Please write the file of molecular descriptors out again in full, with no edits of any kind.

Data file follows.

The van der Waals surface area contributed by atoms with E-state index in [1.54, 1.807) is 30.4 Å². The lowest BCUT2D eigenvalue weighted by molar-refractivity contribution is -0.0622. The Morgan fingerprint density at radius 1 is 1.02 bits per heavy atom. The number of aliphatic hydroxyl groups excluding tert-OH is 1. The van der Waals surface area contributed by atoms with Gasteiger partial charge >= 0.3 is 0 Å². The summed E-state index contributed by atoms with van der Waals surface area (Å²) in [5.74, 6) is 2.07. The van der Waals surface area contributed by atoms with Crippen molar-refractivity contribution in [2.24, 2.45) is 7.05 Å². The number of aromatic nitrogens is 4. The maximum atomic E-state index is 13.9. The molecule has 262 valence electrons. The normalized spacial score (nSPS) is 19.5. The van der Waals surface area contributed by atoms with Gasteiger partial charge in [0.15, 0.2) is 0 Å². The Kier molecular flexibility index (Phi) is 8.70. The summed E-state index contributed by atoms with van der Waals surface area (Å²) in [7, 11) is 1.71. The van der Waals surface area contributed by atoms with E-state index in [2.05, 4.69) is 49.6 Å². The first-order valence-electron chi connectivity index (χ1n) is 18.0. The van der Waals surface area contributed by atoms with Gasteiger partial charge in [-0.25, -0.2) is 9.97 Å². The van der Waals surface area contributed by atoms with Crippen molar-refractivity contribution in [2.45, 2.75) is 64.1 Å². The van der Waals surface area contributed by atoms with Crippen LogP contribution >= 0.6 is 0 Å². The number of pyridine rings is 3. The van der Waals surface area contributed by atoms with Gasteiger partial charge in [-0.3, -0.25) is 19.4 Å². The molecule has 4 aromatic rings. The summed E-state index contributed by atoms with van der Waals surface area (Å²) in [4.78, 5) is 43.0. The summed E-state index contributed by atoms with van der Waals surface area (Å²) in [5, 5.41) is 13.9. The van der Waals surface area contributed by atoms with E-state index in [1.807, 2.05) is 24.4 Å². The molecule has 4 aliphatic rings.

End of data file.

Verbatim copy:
The van der Waals surface area contributed by atoms with E-state index in [1.54, 1.807) is 30.4 Å². The lowest BCUT2D eigenvalue weighted by molar-refractivity contribution is -0.0622. The Morgan fingerprint density at radius 1 is 1.02 bits per heavy atom. The number of aliphatic hydroxyl groups excluding tert-OH is 1. The van der Waals surface area contributed by atoms with Gasteiger partial charge >= 0.3 is 0 Å². The summed E-state index contributed by atoms with van der Waals surface area (Å²) in [5.74, 6) is 2.07. The van der Waals surface area contributed by atoms with Crippen molar-refractivity contribution in [2.24, 2.45) is 7.05 Å². The number of aromatic nitrogens is 4. The maximum atomic E-state index is 13.9. The molecule has 262 valence electrons. The normalized spacial score (nSPS) is 19.5. The van der Waals surface area contributed by atoms with Gasteiger partial charge in [0.15, 0.2) is 0 Å². The Kier molecular flexibility index (Phi) is 8.70. The summed E-state index contributed by atoms with van der Waals surface area (Å²) in [7, 11) is 1.71. The van der Waals surface area contributed by atoms with E-state index in [2.05, 4.69) is 49.6 Å². The first-order valence-electron chi connectivity index (χ1n) is 18.0. The van der Waals surface area contributed by atoms with Gasteiger partial charge in [-0.25, -0.2) is 9.97 Å². The van der Waals surface area contributed by atoms with Crippen molar-refractivity contribution in [2.45, 2.75) is 64.1 Å². The van der Waals surface area contributed by atoms with Crippen LogP contribution >= 0.6 is 0 Å². The number of pyridine rings is 3. The van der Waals surface area contributed by atoms with Gasteiger partial charge in [-0.3, -0.25) is 19.4 Å². The molecule has 4 aromatic rings. The summed E-state index contributed by atoms with van der Waals surface area (Å²) in [4.78, 5) is 43.0. The summed E-state index contributed by atoms with van der Waals surface area (Å²) in [5, 5.41) is 13.9. The van der Waals surface area contributed by atoms with E-state index in [1.807, 2.05) is 24.4 Å². The molecule has 4 aliphatic rings.